By Dan Shrensky for MSNsportsNET.com
November 16, 2009
MORGANTOWN, W.Va. - The dreams of children should be about Christmas and brightly-wrapped presents. They should be about endless summers, with time spent playing with friends or lazily lounging. They should be about imagination, friendships, love, learning and wonder.
||Danny Jennings throws down one of his two dunks during Sunday's season-opener against Loyola.
All-Pro Photography/Dale Sparks photo
Danny Jennings’ childhood dreams never had a chance. From toddler to his school age years, Jennings was much more focused on surviving.
The 6-foot-9 WVU basketball freshman is past the days of bouncing back and forth between his biological mother and various foster homes in and around New York City, but he’s just beginning to use his experience as a positive force.
He recently developed a five-minute speech entitled “Looking for the Light” as part of Carolyn Atkins’ “Speaking to Communities” course in the College of Human Resources and Education. He delivered the speech Nov. 10 in front of classmates, friends and members of the community at the Jerry West Room in the Coliseum and presented it at an area middle school. He intends to use the story of his struggles of finding a stable home environment as a child to teach others perseverance and perspective.
“Did you ever have one of those days when nothing goes your way and you want to give up? Well, I had a whole childhood of those days,” Jennings’ speech begins.
Jennings was first separated from his mother at age 2 when she sent him to live with a family friend. The move began a cycle of physical and verbal abuse that seemed to follow Jennings through moves to various foster homes and reunions with his mother.
There were periods of happiness but Jennings felt unwanted, unloved and unwelcome. He remembers having his mouth washed out with soap and being punished for bed-wetting by having to stand in a hallway one night. One foster parent pushed him down a staircase and locked him in the basement because he was crying. He was back with his mother at age 8, but she decided to place him back into foster care after two years because she said he was too difficult to care for.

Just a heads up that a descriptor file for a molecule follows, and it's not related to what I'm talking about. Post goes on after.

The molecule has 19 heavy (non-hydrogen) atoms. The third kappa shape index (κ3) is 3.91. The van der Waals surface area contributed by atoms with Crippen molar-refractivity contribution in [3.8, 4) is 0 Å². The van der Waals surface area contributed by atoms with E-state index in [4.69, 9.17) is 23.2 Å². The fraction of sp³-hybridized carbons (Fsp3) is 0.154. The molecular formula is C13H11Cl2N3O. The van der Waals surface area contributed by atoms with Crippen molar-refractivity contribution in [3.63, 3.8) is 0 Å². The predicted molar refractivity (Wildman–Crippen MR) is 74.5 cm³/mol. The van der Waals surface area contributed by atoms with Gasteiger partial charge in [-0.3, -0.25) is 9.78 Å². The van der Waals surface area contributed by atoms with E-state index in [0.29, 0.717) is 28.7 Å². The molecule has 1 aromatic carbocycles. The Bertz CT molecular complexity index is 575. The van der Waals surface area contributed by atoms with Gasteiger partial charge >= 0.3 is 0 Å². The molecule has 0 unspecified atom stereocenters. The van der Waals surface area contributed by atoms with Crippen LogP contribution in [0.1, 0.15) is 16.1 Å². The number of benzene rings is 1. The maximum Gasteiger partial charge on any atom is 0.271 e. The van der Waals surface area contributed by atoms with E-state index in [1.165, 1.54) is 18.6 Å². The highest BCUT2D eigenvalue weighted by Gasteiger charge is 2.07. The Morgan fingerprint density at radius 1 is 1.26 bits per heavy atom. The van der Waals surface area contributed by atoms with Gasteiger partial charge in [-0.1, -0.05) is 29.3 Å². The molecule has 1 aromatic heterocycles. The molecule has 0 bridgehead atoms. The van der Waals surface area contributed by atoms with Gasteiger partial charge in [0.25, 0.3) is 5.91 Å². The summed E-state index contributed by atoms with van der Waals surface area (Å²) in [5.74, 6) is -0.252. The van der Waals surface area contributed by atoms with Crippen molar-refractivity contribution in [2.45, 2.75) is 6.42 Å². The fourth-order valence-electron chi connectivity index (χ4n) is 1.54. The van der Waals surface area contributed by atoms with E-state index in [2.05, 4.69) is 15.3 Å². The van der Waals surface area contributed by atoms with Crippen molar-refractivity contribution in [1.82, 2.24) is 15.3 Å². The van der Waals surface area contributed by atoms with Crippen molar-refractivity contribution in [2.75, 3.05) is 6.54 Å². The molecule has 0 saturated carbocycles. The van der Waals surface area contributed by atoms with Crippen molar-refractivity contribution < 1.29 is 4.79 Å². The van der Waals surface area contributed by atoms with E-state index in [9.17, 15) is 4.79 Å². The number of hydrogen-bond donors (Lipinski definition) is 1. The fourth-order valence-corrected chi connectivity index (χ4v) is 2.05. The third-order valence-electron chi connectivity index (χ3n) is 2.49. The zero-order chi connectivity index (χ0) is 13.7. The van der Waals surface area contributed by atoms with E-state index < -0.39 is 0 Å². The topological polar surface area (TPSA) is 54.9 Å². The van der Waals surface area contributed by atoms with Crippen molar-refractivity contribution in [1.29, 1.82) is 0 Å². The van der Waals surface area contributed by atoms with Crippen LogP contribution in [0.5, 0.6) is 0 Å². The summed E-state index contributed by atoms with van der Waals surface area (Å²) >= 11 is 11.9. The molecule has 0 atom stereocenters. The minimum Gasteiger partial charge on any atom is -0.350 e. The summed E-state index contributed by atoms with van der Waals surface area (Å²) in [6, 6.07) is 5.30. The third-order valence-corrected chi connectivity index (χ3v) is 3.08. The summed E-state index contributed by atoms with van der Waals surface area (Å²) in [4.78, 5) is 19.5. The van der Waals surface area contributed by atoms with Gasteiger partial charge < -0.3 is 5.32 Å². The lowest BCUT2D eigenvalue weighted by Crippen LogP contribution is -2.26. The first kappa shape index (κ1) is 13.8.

She kept his younger brother and sister.
“That hurt,” he said.
Jennings’ final stop in the foster system was his best. His foster mother, Cora Darby, made him attend church regularly, encouraged his participation in sports and, most importantly, gave him discipline, love and structure.
“She adopted me and I call her ‘Mom,’ Jennings said. “But I’ve forgiven my biological mother and I’m trying to maintain a relationship with her.”
During his speech, Jennings broke down in tears and, when it seemed like he would not be able to continue, collected himself and finished his speech. When he finished, the crowd gave him a standing ovation.
“Someone told me that people who hear my story are in tears or are shocked,” Jennings said. “I know it makes people who see me think of me differently. They don’t know what I’ve been through.”
Despite his horrific upbringing, Jennings said he’s not reluctant to tell his story publicly.
“I feel like I’m giving a testimony,” he said. “Some people take for granted what they have. I think people will appreciate things more when they hear my story.”
On the court, Jennings figures he can handle any adversity that comes his way. His biggest obstacle right now is earning court time behind an experienced and talented cast of veteran teammates.
Rather than redshirt, though, the 260-pound Jennings thinks he can contribute immediately.
“I think I’m just going to keep getting better. I’m confident I can play,” he said.
Jennings transformed that confidence into a 9-point, 12-rebound season-opening performance against Loyola Sunday afternoon in the season opener. He provided a spark off the bench in the first half when the team was struggling and got the team and the crowd energized.
His 12-rebound effort was the most ever by a WVU freshman in his college debut. Jennings' spirited play was sparked by a video Huggins showed Jennings of former Cincinnati player Eric Hicks. Huggins told Jennings he wanted him to play like that.
"He said he was inspired by it," said Huggins.
Assistant coach Larry Harrison says the young player is adapting quickly to WVU and his teammates.
“Dan is a kid that’s searching for love and was searching for someone who would care for him,” Harrison said. “He found a home when he came here. He’s got great support from Coach (Bob) Huggins and all the coaches and his teammates.
“He’s got a great personality,” Harrison continued. “You wouldn’t know what he’s been through to look at him or talk to him (casually). His teammates love him.”
Harrison admits it might be hard getting Jennings minutes, particularly once the Big East schedule starts, but is eager to watch the player’s progress.
“He plays hard and aggressive,” he said. “Dan just needs to make the most out of every opportunity he gets.”
He’s off to a good start after Sunday’s performance.